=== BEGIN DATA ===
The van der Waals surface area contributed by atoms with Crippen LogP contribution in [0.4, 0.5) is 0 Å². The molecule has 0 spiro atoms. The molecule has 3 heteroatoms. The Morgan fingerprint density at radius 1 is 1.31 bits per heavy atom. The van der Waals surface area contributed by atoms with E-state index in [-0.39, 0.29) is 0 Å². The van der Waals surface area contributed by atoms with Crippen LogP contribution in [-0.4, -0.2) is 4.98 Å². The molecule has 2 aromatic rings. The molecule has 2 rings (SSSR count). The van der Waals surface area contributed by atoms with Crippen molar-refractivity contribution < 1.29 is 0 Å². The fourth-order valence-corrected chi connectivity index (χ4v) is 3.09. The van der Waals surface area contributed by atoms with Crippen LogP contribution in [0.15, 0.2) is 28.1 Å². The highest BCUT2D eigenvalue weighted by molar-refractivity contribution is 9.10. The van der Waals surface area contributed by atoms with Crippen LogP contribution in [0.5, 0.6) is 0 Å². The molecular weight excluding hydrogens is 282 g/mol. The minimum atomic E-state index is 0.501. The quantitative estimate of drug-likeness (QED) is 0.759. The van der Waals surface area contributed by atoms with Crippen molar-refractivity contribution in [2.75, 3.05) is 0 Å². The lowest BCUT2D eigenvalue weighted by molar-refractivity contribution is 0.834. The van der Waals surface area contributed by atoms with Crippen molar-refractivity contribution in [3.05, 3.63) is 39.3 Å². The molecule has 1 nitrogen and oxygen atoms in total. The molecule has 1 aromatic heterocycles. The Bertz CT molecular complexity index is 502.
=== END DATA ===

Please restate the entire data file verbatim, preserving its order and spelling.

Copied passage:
The van der Waals surface area contributed by atoms with Crippen LogP contribution in [0.4, 0.5) is 0 Å². The molecule has 0 spiro atoms. The molecule has 3 heteroatoms. The Morgan fingerprint density at radius 1 is 1.31 bits per heavy atom. The van der Waals surface area contributed by atoms with E-state index in [-0.39, 0.29) is 0 Å². The van der Waals surface area contributed by atoms with Crippen LogP contribution in [-0.4, -0.2) is 4.98 Å². The molecule has 2 aromatic rings. The molecule has 2 rings (SSSR count). The van der Waals surface area contributed by atoms with Crippen molar-refractivity contribution < 1.29 is 0 Å². The fourth-order valence-corrected chi connectivity index (χ4v) is 3.09. The van der Waals surface area contributed by atoms with Crippen LogP contribution in [0.15, 0.2) is 28.1 Å². The highest BCUT2D eigenvalue weighted by molar-refractivity contribution is 9.10. The van der Waals surface area contributed by atoms with Crippen LogP contribution in [0.5, 0.6) is 0 Å². The molecular weight excluding hydrogens is 282 g/mol. The minimum atomic E-state index is 0.501. The quantitative estimate of drug-likeness (QED) is 0.759. The van der Waals surface area contributed by atoms with Crippen molar-refractivity contribution in [2.75, 3.05) is 0 Å². The lowest BCUT2D eigenvalue weighted by molar-refractivity contribution is 0.834. The van der Waals surface area contributed by atoms with Crippen molar-refractivity contribution in [3.05, 3.63) is 39.3 Å². The molecule has 1 nitrogen and oxygen atoms in total. The molecule has 1 aromatic heterocycles. The Bertz CT molecular complexity index is 502.